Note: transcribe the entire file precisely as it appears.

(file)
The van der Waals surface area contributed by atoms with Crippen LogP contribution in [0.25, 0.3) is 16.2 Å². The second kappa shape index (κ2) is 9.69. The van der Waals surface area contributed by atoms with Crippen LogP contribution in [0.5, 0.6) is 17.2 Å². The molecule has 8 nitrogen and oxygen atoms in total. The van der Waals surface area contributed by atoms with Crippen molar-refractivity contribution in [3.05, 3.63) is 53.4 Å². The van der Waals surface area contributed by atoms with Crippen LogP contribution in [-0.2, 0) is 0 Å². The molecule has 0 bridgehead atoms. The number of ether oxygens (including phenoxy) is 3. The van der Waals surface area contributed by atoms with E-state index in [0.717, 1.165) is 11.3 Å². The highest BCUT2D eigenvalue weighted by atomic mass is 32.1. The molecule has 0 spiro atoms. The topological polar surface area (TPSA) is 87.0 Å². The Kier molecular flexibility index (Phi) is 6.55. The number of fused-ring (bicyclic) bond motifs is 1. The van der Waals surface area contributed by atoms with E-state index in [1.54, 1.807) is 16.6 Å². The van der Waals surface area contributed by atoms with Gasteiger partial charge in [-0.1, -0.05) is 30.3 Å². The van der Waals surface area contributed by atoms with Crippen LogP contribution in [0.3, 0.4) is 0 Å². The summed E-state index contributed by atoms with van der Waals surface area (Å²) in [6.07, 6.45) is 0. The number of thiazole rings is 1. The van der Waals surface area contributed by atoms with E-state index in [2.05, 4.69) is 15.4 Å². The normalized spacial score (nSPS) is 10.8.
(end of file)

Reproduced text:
The van der Waals surface area contributed by atoms with Crippen LogP contribution in [0.25, 0.3) is 16.2 Å². The second kappa shape index (κ2) is 9.69. The van der Waals surface area contributed by atoms with Crippen LogP contribution in [0.5, 0.6) is 17.2 Å². The molecule has 8 nitrogen and oxygen atoms in total. The van der Waals surface area contributed by atoms with Crippen molar-refractivity contribution in [3.05, 3.63) is 53.4 Å². The van der Waals surface area contributed by atoms with Crippen LogP contribution in [-0.2, 0) is 0 Å². The molecule has 0 bridgehead atoms. The number of ether oxygens (including phenoxy) is 3. The van der Waals surface area contributed by atoms with E-state index in [0.717, 1.165) is 11.3 Å². The highest BCUT2D eigenvalue weighted by atomic mass is 32.1. The molecule has 0 spiro atoms. The topological polar surface area (TPSA) is 87.0 Å². The Kier molecular flexibility index (Phi) is 6.55. The number of fused-ring (bicyclic) bond motifs is 1. The van der Waals surface area contributed by atoms with E-state index in [1.54, 1.807) is 16.6 Å². The van der Waals surface area contributed by atoms with Gasteiger partial charge in [-0.1, -0.05) is 30.3 Å². The van der Waals surface area contributed by atoms with Crippen LogP contribution in [0.3, 0.4) is 0 Å². The summed E-state index contributed by atoms with van der Waals surface area (Å²) in [6.07, 6.45) is 0. The number of thiazole rings is 1. The van der Waals surface area contributed by atoms with E-state index in [2.05, 4.69) is 15.4 Å². The normalized spacial score (nSPS) is 10.8.